From: P.G.Hamer@nortel.co.uk (Peter Hamer) Organization: BNR Europe Ltd, London Road, Harlow, England. Date: 07 Jul 96 14:15:59 References: 1 2 3 Followups: 1 2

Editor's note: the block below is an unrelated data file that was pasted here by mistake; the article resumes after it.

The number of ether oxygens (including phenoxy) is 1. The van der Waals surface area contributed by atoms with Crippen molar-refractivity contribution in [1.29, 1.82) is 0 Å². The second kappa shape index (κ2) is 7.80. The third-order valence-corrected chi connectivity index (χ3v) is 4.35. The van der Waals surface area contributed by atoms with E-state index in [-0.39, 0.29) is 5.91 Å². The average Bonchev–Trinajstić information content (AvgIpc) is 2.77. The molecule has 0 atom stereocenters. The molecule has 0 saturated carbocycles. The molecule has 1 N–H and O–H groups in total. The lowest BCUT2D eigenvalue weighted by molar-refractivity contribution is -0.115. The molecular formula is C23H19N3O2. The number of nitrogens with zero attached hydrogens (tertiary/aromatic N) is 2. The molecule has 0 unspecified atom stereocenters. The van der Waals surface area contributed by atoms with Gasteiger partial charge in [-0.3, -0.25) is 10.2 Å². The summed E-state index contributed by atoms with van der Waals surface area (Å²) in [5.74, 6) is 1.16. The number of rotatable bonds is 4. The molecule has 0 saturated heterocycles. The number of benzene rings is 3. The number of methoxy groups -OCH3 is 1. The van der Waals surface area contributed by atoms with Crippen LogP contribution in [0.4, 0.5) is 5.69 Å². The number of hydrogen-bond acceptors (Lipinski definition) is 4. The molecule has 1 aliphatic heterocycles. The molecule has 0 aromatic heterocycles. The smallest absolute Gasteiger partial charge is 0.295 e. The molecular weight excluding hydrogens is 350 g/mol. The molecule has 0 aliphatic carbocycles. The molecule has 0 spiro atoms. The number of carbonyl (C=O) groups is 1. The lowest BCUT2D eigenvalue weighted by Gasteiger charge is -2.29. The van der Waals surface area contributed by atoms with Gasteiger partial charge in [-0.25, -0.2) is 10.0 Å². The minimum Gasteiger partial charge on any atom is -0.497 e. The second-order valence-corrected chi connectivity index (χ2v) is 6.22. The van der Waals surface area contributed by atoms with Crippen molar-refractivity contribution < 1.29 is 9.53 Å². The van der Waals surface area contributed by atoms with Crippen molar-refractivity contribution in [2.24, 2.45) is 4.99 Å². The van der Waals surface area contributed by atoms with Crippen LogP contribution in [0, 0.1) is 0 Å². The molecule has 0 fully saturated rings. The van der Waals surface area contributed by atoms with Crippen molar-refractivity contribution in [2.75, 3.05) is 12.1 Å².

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To pick up one point in a long and interesting posting. In article <airliners.1996.1022@ohare.Chicago.COM> Tom Speer <email@example.com> writes: >Charles Radley wrote: >> ...It is less effective than some techniques, more effective than >> others. It can be accomplished more easily than Formal Methods, but >> is probably less effective.... > >I looked into the pro's and con's of N-version programming, and ran >accross some interesting studies. ... > >The reason for this striking finding is that all versions were coded >from common requirements (naturally). Where the requirements >specification is ambiguous or hard to understand, it's difficult for >everyone. Plus, programmers tend to have similar backgrounds, and so if >one person has misconceptions, then many people can share the same. So >people tend to make many of the same mistakes. > >So, if you have to convince a certification authority that there is no >possiblilty of a software fault, then formal methods are your only hope. >You can't rule it out with N-version programming. If the weak-link in N-version programming is the fact that the requirement is ambiguous and difficult to understand, surely the same holds true for formal methods? The formalization of the requirements might be internally water-tight, but its chances a of capturing the intentions of a large and complex informal spec are questionable. I'm not arguing against formal methods, just saying that a system development path using them shares some of the failure mechanisms of more traditional system development paths. Finding out what the user needs [ie should have asked for] remains a hard problem. Peter PS Somewhat off topic, I remember a correction to a pilots handbook giving a new minimum-fuel flight path for landing. The new path had the advantage of remaining above ground-level at all times! Sometimes important details are difficult to fit into a chosen formalism or support in its reasoning mechanisms.